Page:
Instrumentalization

The “Trigger Tool” was applied to detect adverse events. A total of 40 triggers were included (Table 2).

Table 2 Triggers used in the study grouped by modules

This methodology consists of two phases. An initial screening, where the medical records are reviewed for the identification of triggers. Later, medical records containing any of the triggers (Trigger+) continue to a second part of exhaustive review in order to detect adverse events.

To be able to study the predictive power of the tool, those records in which no triggers (Tiggers-) were identified were also reviewed. The application methodology of the tool is summarized in the Fig. 1.

Fig. 1
figure 1

Application of the “Trigger Tool” methodology

When the adverse events is identified (EA+), it is defined based on harm category and type of adverse event. For the category of adverse events injury, the “National Coordinating Council for Medication Error Reporting and Prevention” classification [14] (Fig. 2) was used.

Fig. 2
figure 2

Adverse event by injury category

A screening guide was published in accordance with criteria on the search for triggers and adverse events and a training video-tutorial. When necessary, the training was completed with an individual tutorial.

Review process

Each center had at least two reviewers.

Clinical histories were reviewed in accordance with the screening guide to identify triggers. Both histories that contained triggers and those that did not were reviewed to search for adverse events. The same information sources and review sequences were used.

Information sources were clinical discharge reports, surgical procedure protocols, medical and nursing clinical course observations from the patient’s admission to 30 days post-discharge, reports of additional tests and prescription of medicines.

Adverse event was considered to be any harmful and unintended event that occurred to the patient as a consequence of the practice of healthcare unrelated to their illness [15].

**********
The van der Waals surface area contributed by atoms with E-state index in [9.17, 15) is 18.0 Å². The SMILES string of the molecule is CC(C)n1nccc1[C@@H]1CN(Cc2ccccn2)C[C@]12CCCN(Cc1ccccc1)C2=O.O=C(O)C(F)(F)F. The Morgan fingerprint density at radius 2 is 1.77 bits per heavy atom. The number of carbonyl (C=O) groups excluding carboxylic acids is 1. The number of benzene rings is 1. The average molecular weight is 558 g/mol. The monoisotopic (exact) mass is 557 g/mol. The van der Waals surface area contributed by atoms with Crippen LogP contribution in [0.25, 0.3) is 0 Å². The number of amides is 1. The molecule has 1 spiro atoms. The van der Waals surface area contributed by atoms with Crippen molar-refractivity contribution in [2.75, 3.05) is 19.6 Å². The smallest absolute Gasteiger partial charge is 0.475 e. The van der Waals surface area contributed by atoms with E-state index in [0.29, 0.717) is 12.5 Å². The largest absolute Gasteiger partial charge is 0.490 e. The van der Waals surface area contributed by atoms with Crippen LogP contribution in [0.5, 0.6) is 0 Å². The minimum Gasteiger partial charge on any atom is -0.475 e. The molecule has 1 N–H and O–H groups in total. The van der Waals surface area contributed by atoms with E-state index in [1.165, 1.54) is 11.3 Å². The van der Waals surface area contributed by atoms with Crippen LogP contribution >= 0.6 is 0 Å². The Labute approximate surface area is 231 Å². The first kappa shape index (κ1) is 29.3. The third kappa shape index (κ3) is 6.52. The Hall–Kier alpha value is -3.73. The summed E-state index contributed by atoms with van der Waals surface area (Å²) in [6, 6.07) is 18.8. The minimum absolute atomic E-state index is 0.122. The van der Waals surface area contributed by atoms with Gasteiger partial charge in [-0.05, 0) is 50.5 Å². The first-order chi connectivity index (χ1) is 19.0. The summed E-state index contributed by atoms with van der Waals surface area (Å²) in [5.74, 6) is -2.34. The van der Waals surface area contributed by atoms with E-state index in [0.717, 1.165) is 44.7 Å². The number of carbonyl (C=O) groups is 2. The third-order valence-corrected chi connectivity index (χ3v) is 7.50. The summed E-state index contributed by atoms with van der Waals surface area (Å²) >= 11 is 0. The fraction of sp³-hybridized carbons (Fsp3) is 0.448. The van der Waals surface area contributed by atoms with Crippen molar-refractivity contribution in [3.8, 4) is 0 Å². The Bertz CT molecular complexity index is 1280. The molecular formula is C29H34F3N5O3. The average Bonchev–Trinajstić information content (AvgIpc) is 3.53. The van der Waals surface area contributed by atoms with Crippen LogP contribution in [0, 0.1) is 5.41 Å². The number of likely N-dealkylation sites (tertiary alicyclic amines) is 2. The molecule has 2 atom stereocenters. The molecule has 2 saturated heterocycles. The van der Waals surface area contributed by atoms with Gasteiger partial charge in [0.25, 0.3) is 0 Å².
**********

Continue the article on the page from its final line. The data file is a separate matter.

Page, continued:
When an adverse event was detected an injury category was assigned and the degree to which this could have been prevented was assessed. The classification used in the ENEAS study was adapted to determine the preventable nature of the adverse events [16] The study data and variables were recorded in an online database (REDCap). Confidentiality rules were upheld.

This study was approved by the coordinator site’s ethics committee.

Statistical analysis

Descriptive analysis by means of mean, median and standard deviation for continuous variables and by means of distribution of frequencies for categoric variables.

The most important variables were compared by means of Mann-Whitney U non-parametric contrast, chi-squared contrast or Fisher test.

To measure the predictive validity of the tool to detect adverse events, diagnostic sensitivity and specificity, in addition to positive predictive value (PPV) and negative predictive value (NPV) were used.

A prediction model was used for the proposed optimization of the tool by means of binary logistic regression. The onset of adverse events and triggers were introduced as dependent and independent variables, respectively. The latter were the statistically significant ones on bivariate analysis.

The model’s results are shown in the form of odds ratio (95% confidence interval [CI]). The model’s discriminatory power was assessed by means of area under the curve (ROC).

The prediction model was repeated for relevant clinical entities such as preventable and severe adverse events and most common procedures.

P<0.05 was considered statistically significant for all analyses.

Data were entered by each center’s reviewers into the REDCap database. The statistics program STATA/SE v10.0 was used.

This study has been funded by Instituto de Salud Carlos III through the project "PI17/01374" (Co-funded by European Regional Development Fund/European Social Fund; “A way to make Europe”/"Investing in your future").

The project was approved by the ethics committee of the study coordinating center.

Results

A total of 1132 cases were recorded. Mean age was 58.15 (18-94). There were 555 (49%) females and 577 (51%) males.

Symptomatic cholelithiasis was the most common diagnosis. This accounted for 13.1% of the total, followed by acute appendicitis (7.2%) followed by inguinal hernia (7.9%), breast neoplasia (5.5%) and eventration (4.9%).

The most common procedures were cholecystectomy (17%), both inguinal and umbilical hernioplasty (13%), appendectomy (7%), eventroplasty (5%) and mastectomy (3%).